It's been ten days since my birthday, and an apparently 'significant' or 'watershed' one at that. I've never been too bothered about my own birthdays and don't like fuss, although I try to be vigilant in remembering others'.
However, there is one special thing about the day. I treat my birthday as a day not about me but my mother, recognising what she went through on that day to bring me into the world. Unexpectedly, this made for a more personal and meaningful day than the current Mothers Day card-fest, and the practice has now become a tradition that's passed onto my son.
As this birthday was supposed to be significant for me, it's caused me to wonder precisely why it's significant. Many significant birthdays are related to key life events - 13 - the first teen year, 16 - the age of consent and to bear arms for the state, 18 - the right to vote and purchase alcohol. After 21, birthdays move to decimal years - 30, 40, 50, 60 and so on; 10 years apparently being an arbitrary period of note.
But I couldn't find anything definitive on this one. I suppose there's the argument that any celebration is a good thing, but the only conclusion I can come to is that measuring years in tens must mean something to someone other than greetings cards manufacturers, but not to me. Maybe there's some kind of birthday bingo going on and I haven't been given a card.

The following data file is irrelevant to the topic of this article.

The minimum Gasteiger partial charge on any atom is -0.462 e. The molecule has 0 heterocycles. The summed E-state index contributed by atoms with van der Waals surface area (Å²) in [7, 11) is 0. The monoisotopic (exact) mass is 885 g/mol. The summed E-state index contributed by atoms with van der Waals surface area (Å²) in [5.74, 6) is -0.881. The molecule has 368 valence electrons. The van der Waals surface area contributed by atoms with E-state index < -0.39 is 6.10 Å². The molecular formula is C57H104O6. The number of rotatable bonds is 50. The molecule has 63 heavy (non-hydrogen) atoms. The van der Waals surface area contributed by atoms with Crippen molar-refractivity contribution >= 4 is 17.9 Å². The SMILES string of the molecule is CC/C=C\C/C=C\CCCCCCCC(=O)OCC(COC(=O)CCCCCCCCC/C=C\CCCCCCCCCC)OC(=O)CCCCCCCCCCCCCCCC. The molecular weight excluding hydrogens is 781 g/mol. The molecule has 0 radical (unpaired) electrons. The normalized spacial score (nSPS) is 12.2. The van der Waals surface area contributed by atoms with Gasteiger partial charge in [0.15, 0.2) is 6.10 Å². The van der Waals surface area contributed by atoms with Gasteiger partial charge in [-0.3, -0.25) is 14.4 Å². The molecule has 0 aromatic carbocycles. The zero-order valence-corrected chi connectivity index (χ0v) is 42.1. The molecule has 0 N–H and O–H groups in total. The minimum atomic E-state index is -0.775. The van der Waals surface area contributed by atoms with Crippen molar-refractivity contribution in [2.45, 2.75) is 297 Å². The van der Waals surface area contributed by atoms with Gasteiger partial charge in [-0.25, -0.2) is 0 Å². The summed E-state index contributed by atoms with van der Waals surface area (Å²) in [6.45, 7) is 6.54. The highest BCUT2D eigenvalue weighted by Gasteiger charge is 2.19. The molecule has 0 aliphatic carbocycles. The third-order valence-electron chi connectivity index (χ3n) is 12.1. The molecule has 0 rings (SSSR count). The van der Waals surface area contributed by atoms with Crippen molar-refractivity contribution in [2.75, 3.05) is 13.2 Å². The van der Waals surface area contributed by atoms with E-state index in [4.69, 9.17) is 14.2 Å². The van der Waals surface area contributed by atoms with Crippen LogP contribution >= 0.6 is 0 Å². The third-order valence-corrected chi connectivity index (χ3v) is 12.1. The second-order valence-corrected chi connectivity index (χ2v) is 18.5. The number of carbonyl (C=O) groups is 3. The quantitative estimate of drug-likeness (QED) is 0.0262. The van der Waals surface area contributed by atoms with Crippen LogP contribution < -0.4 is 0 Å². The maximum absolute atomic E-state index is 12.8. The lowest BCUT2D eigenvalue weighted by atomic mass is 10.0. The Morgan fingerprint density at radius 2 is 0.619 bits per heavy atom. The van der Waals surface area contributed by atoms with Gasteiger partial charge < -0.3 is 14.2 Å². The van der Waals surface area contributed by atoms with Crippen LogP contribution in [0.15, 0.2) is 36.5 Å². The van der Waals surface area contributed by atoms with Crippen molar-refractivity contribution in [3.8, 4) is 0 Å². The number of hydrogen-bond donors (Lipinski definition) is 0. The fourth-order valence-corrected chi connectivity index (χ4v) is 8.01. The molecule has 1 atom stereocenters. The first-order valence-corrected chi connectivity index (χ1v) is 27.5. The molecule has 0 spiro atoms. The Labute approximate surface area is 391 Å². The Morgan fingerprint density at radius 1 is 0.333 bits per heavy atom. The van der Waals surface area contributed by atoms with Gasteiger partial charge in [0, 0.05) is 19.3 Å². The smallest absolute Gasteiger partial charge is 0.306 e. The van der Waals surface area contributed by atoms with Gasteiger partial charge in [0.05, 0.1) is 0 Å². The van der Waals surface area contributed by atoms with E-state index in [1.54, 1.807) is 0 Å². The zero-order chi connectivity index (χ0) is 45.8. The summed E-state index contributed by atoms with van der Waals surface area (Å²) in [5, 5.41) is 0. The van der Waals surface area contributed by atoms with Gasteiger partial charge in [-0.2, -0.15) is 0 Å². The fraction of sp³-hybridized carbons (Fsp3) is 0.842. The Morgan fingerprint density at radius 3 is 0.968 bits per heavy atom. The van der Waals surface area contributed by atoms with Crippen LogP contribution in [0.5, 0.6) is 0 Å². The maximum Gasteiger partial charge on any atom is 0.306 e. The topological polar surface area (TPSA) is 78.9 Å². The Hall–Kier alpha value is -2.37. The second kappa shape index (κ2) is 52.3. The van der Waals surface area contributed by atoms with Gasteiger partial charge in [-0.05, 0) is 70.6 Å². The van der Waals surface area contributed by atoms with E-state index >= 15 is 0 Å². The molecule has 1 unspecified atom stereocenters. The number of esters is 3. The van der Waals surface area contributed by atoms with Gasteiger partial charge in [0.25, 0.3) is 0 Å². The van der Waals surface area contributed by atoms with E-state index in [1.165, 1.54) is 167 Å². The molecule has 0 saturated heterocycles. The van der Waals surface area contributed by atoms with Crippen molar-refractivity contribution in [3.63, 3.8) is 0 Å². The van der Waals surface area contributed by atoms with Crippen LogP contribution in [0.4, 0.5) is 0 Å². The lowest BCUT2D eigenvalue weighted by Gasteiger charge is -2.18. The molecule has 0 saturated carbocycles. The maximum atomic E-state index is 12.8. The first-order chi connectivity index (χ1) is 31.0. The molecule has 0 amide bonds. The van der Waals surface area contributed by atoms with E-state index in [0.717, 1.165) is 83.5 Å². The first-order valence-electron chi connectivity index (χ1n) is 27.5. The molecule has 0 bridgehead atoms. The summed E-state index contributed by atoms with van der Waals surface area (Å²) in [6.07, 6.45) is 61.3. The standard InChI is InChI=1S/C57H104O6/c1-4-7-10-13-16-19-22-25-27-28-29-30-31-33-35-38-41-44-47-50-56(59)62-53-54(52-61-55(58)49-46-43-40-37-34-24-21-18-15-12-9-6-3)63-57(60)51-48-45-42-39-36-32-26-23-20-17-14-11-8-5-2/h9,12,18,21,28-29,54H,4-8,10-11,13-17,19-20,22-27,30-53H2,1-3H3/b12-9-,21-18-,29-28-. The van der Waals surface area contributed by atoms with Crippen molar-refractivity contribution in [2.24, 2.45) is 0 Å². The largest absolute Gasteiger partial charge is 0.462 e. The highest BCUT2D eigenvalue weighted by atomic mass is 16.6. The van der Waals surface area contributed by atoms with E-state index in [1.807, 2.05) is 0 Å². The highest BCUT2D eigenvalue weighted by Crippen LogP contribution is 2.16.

I don't feel 14610 days old (well, 14620 now) at all. I don't know if you are supposed to 'feel' a particular age, but something I've noticed about this one is that everyone is asking if I do.
That's worrying. I still haven't worked out what I'm going to do when I grow up.
Dawn on day 14610
explaining accelarating economic growth - ~~~~~~~~~~~~~~~~~~~~~~~~~~~~~~~~~~~~~~~~~~~~~~~~~~~~~~~~~~~~~~~~~~~~~~~~~~~~~~~~~~~~~~~ Eric Crampton is an economist who co-wrote an essay arguing that eco...
3 years ago